A group of over 300 economists, many of which are extremely high profile voices, including nobel laureates Milton Friedman from Stanford, George A. Akerlof from University of California, Berkeley, and Vernon L. Smith from George Mason University, have signed an open petition to the President, Congress, Governors and Legislators aimed at bringing attention to a paper published by Harvard economist Jeffrey Miron that suggests that the federal government would save $7.7 billion annually if marijuana were legalized. Additionally, the same report suggests that legalization would save more than $6 billion more per year if it was taxed the same way alcohol and tobacco are.
The petition asks activists on both sides of the issue to open an "open and honest debate" regarding the issue of marijuana prohibition in order to "force advocates of current policy to show that prohibition has benefits sufficient to justify the cost to taxpayers, foregone tax revenues, and numerous ancillary consequences that result from marijuana prohibition."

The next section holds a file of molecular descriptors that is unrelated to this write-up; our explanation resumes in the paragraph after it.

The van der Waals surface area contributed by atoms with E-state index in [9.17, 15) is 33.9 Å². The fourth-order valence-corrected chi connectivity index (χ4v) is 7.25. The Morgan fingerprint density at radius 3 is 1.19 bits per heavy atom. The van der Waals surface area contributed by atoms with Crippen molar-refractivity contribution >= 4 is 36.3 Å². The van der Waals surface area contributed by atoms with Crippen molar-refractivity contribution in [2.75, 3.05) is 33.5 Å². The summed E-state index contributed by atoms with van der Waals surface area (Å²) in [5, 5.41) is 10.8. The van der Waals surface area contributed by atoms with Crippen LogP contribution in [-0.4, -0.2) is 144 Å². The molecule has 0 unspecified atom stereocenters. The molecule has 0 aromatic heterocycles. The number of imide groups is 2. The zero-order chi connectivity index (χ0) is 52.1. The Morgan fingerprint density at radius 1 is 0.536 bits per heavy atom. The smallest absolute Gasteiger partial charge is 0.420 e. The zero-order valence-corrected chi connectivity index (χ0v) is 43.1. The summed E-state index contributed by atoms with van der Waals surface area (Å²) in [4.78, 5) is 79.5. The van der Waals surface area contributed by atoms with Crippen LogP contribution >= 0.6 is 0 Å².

"The fact that marijuana prohibition has these budgetary impacts does not by itself mean prohibition is bad policy. Existing evidence, however, suggests prohibition has minimal benefits and may itself cause substantial harm," it continues.
While this may come as a shock to much of the mainstream, the revenue benefits of marijuana have been quite apparent to states that have been dealing with the issue, most notably California and Colorado. In California, Democratic State Assemblyman Tom Ammiano proposed legislation that would legalize marijuana with the argument that it would produce billions of dollars of much needed tax revenue in the state. Colorado has a similar measure on the ballots for the coming November 2012 general election. Colorado further claims that its medical marijuana industry has provided a huge boost for their previously stalled economy.